Allstate Checking Credit Records to Weed Out Auto Policy Risks
Aug. 11, 1994
HARTFORD, Conn. (AP) _ Allstate is conducting routine credit checks on new applicants for automobile insurance in at least 36 states to weed out bad risks, a practice consumer advocates fear could start a trend in the industry.
Allstate, the nation's second-largest car insurer, also is considering whether to make credit checks routine for new homeowner policies.
New applicants with poor credit records may be rejected or offered higher- priced policies, but current policyholders will not be dropped solely because of credit problems, the Sears, Roebuck and Co. subsidiary has told regulators.
Use of credit reports in selecting insurance customers is legal in most states. But most auto insurers check only if questions arise, not as a routine practice.
It's just another way for insurers to ''cherry-pick the best customers and leave the rest of us with inadequate or expensive coverage,'' said Greg Haddad, a lobbyist for the Connecticut Citizen's Action Group.
But Allstate, which already has been barred from using credit checks to screen applicants in Washington state, defended the practice as a good way to determine bad risks.
''This is not a recipe for rejection,'' said Al Orendorff, a spokesman for Northbrook, Ill.-based Allstate. ''This is our attempt to be as fair as possible to the greatest number of people.''
Still, Haddad said he fears other insurers will follow Allstate's example. He questioned how credit reports could determine how well someone drives a car.
''There are a lot of decent people out there who've had credit problems,'' he said. ''It's unfair for an insurance company to infer they're an irresponsible person.''
Allstate says its statistical research shows that people with credit problems are more likely to have auto accidents. But executives declined to to state the percentage of people with credit problems who had accidents, saying the company did not want to share the information with competitors.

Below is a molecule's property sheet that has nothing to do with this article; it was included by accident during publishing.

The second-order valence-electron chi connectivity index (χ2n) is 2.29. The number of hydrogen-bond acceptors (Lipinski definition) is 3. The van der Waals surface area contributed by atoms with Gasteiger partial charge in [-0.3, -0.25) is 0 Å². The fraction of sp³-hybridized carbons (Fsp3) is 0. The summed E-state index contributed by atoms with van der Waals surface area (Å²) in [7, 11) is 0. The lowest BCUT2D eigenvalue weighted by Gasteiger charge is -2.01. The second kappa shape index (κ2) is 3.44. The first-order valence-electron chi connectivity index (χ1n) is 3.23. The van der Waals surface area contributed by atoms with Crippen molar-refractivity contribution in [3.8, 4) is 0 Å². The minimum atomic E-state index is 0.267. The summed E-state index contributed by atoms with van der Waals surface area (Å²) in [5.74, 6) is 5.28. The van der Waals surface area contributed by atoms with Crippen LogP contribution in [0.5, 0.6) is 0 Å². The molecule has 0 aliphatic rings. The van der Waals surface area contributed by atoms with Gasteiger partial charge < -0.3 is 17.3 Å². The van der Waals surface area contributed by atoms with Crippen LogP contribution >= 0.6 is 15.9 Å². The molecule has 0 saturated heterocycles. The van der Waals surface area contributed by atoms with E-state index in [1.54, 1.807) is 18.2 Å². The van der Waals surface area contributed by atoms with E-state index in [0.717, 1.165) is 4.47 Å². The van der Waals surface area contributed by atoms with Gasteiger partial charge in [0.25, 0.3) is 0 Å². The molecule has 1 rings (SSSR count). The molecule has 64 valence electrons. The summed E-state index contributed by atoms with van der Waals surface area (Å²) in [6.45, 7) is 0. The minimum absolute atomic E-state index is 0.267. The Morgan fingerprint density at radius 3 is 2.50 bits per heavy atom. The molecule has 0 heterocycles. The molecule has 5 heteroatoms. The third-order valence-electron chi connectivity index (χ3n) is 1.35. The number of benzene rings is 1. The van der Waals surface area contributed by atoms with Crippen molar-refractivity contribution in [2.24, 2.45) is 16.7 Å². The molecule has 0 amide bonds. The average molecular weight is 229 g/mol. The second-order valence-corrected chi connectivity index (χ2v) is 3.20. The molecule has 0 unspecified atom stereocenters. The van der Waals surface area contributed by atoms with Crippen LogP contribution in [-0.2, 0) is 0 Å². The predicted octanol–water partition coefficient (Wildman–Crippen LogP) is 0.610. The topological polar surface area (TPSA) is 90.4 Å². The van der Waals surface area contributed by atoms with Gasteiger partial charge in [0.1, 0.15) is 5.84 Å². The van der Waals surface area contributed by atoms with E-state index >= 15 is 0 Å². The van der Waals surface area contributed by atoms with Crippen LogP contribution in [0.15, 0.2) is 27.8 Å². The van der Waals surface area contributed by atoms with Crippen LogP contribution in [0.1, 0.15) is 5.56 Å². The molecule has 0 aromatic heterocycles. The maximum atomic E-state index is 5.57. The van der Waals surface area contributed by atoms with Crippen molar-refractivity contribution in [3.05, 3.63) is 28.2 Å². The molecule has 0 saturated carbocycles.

Credit problems that could result in rejection by Allstate include foreclosure, repossession, bankruptcy, a judgment against the applicant, a lien and a debt of more than $100 that has been turned over to a collection agency.
''We're not talking about someone who shows up for late-pay on a Sears credit card,'' said Edward Young, senior vice president of marketing administration.''We're talking about someone who's had a serious credit problem.''
Currently, if Allstate considers an applicant too high a risk, the company might offer them higher-priced auto insurance through Allstate Indemnity Co., which specializes in higher-risk drivers and cars.
A typical two-car family in Hartford paying $2,057 a year for Allstate's regular insurance would pay $3,178 for an Allstate Indemnity Co. policy, according to Jan. 1 prices compiled by the state Department of Insurance.
Local independent agents say insurers they represent seldom order credit reports on customers.
Insurers such as Aetna Life & Casualty Co., Metropolitan Property & Casualty Insurance Co. of Warwick, R.I., and Nationwide Insurance say they use credit checks for auto insurance occasionally.